Last night I made my first decent sketch of Mars with my TEC 8 inch f/20 Maksutov Cassegrain. I plan to write a review of this scope one day, but it is really a very specialized instrument that delivers excellent contrast, a large image scale, and sharp views. It is well regarded as a high end planetary instrument. The telescope is about 16 years old, and I believe that it is slightly out of collimation. I do mean slightly, and I will likely wait until this summer when I am in Colorado to personally deliver the scope to TEC for a tune-up. You can see from these pictures that despite its age, it is in good used shape.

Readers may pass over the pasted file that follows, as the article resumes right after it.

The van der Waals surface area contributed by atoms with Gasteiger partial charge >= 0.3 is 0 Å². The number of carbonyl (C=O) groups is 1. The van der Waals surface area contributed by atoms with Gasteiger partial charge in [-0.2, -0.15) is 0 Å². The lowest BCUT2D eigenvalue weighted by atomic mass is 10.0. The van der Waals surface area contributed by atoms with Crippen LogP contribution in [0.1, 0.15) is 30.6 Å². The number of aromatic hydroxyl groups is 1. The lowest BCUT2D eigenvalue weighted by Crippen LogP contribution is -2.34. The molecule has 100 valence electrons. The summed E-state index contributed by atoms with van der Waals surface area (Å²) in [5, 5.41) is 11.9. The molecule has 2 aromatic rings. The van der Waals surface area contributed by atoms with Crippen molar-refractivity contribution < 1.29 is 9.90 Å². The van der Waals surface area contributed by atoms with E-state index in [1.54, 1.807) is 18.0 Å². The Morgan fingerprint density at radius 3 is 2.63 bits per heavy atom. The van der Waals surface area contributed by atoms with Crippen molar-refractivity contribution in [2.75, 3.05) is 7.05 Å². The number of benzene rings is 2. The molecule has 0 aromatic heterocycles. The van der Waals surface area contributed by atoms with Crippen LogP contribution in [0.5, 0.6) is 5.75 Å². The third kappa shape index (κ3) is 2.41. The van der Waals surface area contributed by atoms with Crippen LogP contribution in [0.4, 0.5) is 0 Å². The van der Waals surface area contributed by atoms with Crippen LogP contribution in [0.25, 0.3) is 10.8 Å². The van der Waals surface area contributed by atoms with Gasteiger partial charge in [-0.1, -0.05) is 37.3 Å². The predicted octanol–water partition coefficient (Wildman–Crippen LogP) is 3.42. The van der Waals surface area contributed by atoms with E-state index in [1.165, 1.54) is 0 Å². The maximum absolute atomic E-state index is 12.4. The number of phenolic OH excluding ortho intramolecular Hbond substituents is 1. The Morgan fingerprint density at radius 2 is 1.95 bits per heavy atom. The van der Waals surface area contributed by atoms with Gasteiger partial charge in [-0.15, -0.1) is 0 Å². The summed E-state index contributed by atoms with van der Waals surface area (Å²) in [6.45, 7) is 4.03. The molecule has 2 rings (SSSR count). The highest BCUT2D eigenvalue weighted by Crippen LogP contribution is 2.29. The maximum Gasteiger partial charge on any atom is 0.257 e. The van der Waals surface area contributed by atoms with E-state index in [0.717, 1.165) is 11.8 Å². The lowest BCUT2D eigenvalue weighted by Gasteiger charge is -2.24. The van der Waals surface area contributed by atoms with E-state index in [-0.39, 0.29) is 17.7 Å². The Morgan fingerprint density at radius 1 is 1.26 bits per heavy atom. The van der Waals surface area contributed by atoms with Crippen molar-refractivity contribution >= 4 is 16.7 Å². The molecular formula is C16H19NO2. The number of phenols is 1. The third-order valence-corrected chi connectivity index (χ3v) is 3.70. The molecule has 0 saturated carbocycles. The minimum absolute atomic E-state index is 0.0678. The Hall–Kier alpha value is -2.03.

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This by the way, is the allure of observing Mars. It is the only planet in our solar system where we can directly observe the surface. Venus, Jupiter, Saturn, Uranus, Neptune...these planets only show us their cloud tops. It is fun while sitting and observing Mars through a telescope to think back to the times when Astronomers such as Percival Lowell were making detailed visual observations of Mars and speculating on canals, water and plant life. Without the benefit of missions to Mars to see the Martian environment up-close we would still be wondering. Who knows what secrets Mars has yet to share with us? I, for one, remain curious.